Villeneuve-sur-Lot is a town synonymous with prunes and rugby league, not necessarily in that order.

It has been a home away from home for my wife, Marie and I on several visits to Europe, and hopefully will continue to be so, for some time to come.
Villeneuve was the first centre in France to switch to the new code of rugby league, in 1934, and has been playing the game ever since, except for the years during World War II when the Nazi regime’s puppet, Vichy Government banned the 13 man code altogether.
The first time I visited Vill was as a journalist, covering the 1989 Queensland Residents’ tour of France, with Greg Reynolds the coach. Queensland’s first match was against an Aquitaine Midi-Pryenees Selection at Stade de la Myre-Mory, Villeneuve and afterwards a reception was held at Bar Glacier in the main part of town.
Eighteen years later I was back in ‘Vill’, with Marie, as part of a European holiday, which had started in Rome, and took us to Sienna, Maggiore (Cinque de Terra) and Nice.
In Nice we realised we were back in ‘rugby’ territory. The city was host to hundreds of supporters of the New Zealand and Springbok teams, in France for rugby union’s World Cup. (France had hosted rugby league’s first World Cup – in 1954).
We picked up our hire car from Toulouse and drove north through lovely scenery to Villeneuve-sur-Lot, located, as the name implies, in the Lot Valley.
We stayed at the residence of Terry and Joyce Holmes from Tyldesley in Greater Manchester, who invested in a property here, and have never regretted it, spending at least three months out of 12 here, instead of the north of England. Terry, like me, is a rugby league writer, and great mates with former French international, Raymond Gruppi. (Terry and Joyce were back in England at this time).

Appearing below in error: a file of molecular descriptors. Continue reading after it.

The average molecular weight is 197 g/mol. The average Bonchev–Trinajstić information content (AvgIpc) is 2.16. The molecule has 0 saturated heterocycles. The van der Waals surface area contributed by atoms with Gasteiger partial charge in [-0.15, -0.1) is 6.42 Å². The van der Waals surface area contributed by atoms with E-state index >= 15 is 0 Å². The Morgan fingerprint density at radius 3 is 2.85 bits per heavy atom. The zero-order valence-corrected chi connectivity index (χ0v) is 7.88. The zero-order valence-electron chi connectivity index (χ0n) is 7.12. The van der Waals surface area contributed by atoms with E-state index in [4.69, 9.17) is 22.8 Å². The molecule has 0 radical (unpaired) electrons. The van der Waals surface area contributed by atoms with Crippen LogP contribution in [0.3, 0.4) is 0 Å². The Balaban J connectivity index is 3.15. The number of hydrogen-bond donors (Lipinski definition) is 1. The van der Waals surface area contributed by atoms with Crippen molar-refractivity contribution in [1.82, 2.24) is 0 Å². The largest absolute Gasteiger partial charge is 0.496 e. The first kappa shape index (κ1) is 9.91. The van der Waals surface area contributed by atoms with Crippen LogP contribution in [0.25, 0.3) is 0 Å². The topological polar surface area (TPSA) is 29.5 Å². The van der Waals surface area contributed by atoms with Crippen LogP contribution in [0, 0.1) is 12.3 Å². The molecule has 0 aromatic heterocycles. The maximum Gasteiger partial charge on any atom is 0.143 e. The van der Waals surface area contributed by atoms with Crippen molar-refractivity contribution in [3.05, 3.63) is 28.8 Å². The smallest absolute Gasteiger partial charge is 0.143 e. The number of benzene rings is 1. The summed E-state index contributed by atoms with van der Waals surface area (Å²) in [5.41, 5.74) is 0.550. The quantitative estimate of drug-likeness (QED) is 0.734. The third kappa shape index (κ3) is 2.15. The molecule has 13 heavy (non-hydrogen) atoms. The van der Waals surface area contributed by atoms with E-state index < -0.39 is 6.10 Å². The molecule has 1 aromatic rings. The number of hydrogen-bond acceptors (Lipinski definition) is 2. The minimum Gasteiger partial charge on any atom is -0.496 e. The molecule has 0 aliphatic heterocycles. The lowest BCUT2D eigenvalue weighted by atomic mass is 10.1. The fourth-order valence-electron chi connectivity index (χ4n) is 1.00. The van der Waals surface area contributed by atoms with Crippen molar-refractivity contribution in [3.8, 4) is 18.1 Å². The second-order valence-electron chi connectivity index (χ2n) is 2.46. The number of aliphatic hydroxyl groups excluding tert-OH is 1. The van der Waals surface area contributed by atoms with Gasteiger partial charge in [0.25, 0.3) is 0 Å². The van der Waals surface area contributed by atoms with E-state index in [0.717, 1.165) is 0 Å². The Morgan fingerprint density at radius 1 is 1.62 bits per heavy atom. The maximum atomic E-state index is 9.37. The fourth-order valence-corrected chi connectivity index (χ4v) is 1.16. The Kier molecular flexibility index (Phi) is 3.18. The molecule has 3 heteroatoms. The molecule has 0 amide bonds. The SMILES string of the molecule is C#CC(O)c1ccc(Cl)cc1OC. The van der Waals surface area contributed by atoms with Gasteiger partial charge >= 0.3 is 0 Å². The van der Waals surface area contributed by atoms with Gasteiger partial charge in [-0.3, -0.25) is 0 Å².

Marie bought meat from a traditional butcher shop, near Terry and Joyce’s house, and we introduced ourselves to one of their neighbours, Madam Causse, 80, who spoke Italian and Spanish, but not English. Well, no-one’s perfect. She had a friendly German Shepherd dog. Her husband, 82, was wheel chair bound. We also shopped at the town market, buying a chook, head and all. No dramas for my wife, who used to behead them when they were alive. (She was raised on a farm).
On our first full day we walked to the hilltop village of Pujols, where French league international, Olivier Elima began his career, with the local junior club. The funeral of Gaston Calixte, 51, was taking place as we arrived.
We also did a number of driving trips from Vill, to places like Fumel, Cahor, Cancon, Villereal, Monflanquin, Beauville, Cassenuil and Agen, some of them beautiful hill top villages.
Agen is a rugby union stronghold, and there is no love lost between its supporters and those of league in Vill.
We even drove west to the famous wine growing centre of St Emilion, in the Bordeaux region.
We also drove north to the Dordogne Valley, to Bezenac and Domme, as well as taking the long and winding road to Rocamadour.